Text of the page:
2. To live this Easter 'behind closed doors Francis proposes a response with three words: penance, compassion and hope, with the complement of humility, "because many times we forget that in life there are 'dark areas', dark moments. We think that this can only happen to someone else. Instead, this time is dark for everyone, without exclusion. It is marked by pain and shadows that have crept into our homes. It is a status different from those we have lived through. Also because no one can afford to be calm, everyone shares these difficult days"(Interview 20-III-2020).

Along these lines, the Pope proposes that Lent can help us to find meaning in what is happening to us, to the extent that "it trains us to see in solidarity with others, especially those who suffer. Waiting for the radiance of the light that will once again illuminate everything and everyone"(Ibid.).

This is a time - he continues in his answers - when we rediscover the importance of praying, like the apostles when they cried out to the Lord: Master, we are drowning: "Prayer," Francis explains, "allows us to understand our vulnerability. It is the cry of the poor, of those who are sinking, of those who feel in danger, alone. And, in a difficult, desperate status , it is important to know that the Lord is there, and that we can cling to Him"(Ibid.). Then God gives us strength and closeness. Like Peter, he gives us his hand to pull us out in the midst of the storm.

Again he is asked about non-believers: where can they find comfort and encouragement? And he answers along the lines of the previous interview, clarifying that he does not want to distinguish between believers and non-believers: "We are all human and, as men, we are all in the same boat. And for a Christian nothing human should be alien. Here we cry because we suffer. All of us. We have humanity and suffering in common. We are helped by the union, the reciprocal partnership , the sense of responsibility and the spirit of sacrifice that is generated in so many places. We must not distinguish between believers and non-believers, we must go to the root: humanity. Before God we are all children"(Ibid.).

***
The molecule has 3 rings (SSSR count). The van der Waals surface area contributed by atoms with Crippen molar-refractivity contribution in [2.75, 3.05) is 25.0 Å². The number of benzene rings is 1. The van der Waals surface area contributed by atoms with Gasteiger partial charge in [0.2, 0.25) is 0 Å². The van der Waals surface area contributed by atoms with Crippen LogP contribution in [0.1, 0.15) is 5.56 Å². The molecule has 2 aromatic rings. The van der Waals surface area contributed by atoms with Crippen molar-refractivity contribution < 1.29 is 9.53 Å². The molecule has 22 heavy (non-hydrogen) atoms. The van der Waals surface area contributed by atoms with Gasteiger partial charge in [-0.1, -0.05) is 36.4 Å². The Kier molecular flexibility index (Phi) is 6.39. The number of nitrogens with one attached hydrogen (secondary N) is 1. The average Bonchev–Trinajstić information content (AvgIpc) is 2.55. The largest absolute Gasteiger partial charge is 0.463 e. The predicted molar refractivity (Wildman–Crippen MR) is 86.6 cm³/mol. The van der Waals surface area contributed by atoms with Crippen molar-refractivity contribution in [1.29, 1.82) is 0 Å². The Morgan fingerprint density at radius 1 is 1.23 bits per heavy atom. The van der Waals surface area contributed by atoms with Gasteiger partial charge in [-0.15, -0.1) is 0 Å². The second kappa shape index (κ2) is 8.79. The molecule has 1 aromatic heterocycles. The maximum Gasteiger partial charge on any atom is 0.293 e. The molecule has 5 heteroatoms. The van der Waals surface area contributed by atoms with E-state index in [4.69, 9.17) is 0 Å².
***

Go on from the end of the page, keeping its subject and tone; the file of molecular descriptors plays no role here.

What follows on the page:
Roots, fraternity and hope

Faced with the cases of the sick who are dying alone and isolated, the Pope appreciates and thanks the comfort and closeness provided by staff health care, which is at the forefront of this battle: "I thank all those nurses, doctors and volunteers who, despite the extraordinary fatigue, bend down with patience and kindness of heart to make up for the forced absence of family members"(Ibid.).

At the end, he was asked in what sense this experience could be useful for the future. The Pope sees this as an opportunity to rediscover universal brotherhood: "To remind people once and for all that humanity is a single community. And how important and decisive universal fraternity is. We have to think that it will be like after a war. There will no longer be 'the other', but there will be 'us'. Because we can only get out of this status all together"(Ibid.).

As human beings, he concludes, we will have to start again from there: "We will have to look once more at our roots: our grandparents, our elders. To build a true fraternity among us. To make report of this difficult experience lived among all of us, all together. And to go forward with hope, which never disappoints. These will be the words core topic to begin again: roots, report, brotherhood and hope"(Ibid.).